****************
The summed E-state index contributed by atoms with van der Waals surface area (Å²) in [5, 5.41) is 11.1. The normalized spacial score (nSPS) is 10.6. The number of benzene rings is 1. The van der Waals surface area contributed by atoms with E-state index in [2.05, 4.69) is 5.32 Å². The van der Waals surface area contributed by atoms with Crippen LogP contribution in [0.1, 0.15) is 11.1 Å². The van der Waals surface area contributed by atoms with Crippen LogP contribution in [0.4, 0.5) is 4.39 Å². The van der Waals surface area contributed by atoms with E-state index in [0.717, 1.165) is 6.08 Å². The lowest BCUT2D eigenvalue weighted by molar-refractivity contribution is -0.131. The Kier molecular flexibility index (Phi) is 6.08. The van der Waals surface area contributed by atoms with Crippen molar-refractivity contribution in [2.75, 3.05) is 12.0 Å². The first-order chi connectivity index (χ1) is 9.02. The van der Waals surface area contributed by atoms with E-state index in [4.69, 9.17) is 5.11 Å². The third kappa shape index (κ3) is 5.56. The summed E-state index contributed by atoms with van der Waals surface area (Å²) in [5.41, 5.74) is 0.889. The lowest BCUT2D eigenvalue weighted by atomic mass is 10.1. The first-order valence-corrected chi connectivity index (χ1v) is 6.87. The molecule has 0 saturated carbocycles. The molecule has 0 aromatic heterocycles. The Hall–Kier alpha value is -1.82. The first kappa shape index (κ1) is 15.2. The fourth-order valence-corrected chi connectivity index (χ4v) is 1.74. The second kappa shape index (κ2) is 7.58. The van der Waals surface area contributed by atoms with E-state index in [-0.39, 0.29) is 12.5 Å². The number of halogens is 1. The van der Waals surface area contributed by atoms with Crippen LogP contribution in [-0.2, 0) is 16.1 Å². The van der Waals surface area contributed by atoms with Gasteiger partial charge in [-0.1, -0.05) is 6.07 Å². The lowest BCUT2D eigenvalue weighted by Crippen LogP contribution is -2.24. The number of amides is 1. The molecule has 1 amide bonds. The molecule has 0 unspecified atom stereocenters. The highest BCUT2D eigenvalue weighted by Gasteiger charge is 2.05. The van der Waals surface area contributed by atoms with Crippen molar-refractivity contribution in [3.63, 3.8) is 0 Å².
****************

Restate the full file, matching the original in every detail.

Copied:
The summed E-state index contributed by atoms with van der Waals surface area (Å²) in [5, 5.41) is 11.1. The normalized spacial score (nSPS) is 10.6. The number of benzene rings is 1. The van der Waals surface area contributed by atoms with E-state index in [2.05, 4.69) is 5.32 Å². The van der Waals surface area contributed by atoms with Crippen LogP contribution in [0.1, 0.15) is 11.1 Å². The van der Waals surface area contributed by atoms with Crippen LogP contribution in [0.4, 0.5) is 4.39 Å². The van der Waals surface area contributed by atoms with E-state index in [0.717, 1.165) is 6.08 Å². The lowest BCUT2D eigenvalue weighted by molar-refractivity contribution is -0.131. The Kier molecular flexibility index (Phi) is 6.08. The van der Waals surface area contributed by atoms with Crippen molar-refractivity contribution in [2.75, 3.05) is 12.0 Å². The first-order chi connectivity index (χ1) is 9.02. The van der Waals surface area contributed by atoms with E-state index in [4.69, 9.17) is 5.11 Å². The third kappa shape index (κ3) is 5.56. The summed E-state index contributed by atoms with van der Waals surface area (Å²) in [5.41, 5.74) is 0.889. The lowest BCUT2D eigenvalue weighted by atomic mass is 10.1. The first-order valence-corrected chi connectivity index (χ1v) is 6.87. The molecule has 0 saturated carbocycles. The molecule has 0 aromatic heterocycles. The Hall–Kier alpha value is -1.82. The first kappa shape index (κ1) is 15.2. The fourth-order valence-corrected chi connectivity index (χ4v) is 1.74. The second kappa shape index (κ2) is 7.58. The van der Waals surface area contributed by atoms with E-state index in [-0.39, 0.29) is 12.5 Å². The number of halogens is 1. The van der Waals surface area contributed by atoms with Crippen LogP contribution in [-0.2, 0) is 16.1 Å². The van der Waals surface area contributed by atoms with Gasteiger partial charge in [-0.1, -0.05) is 6.07 Å². The lowest BCUT2D eigenvalue weighted by Crippen LogP contribution is -2.24. The number of amides is 1. The molecule has 1 amide bonds. The molecule has 0 unspecified atom stereocenters. The highest BCUT2D eigenvalue weighted by Gasteiger charge is 2.05. The van der Waals surface area contributed by atoms with Crippen molar-refractivity contribution in [3.63, 3.8) is 0 Å².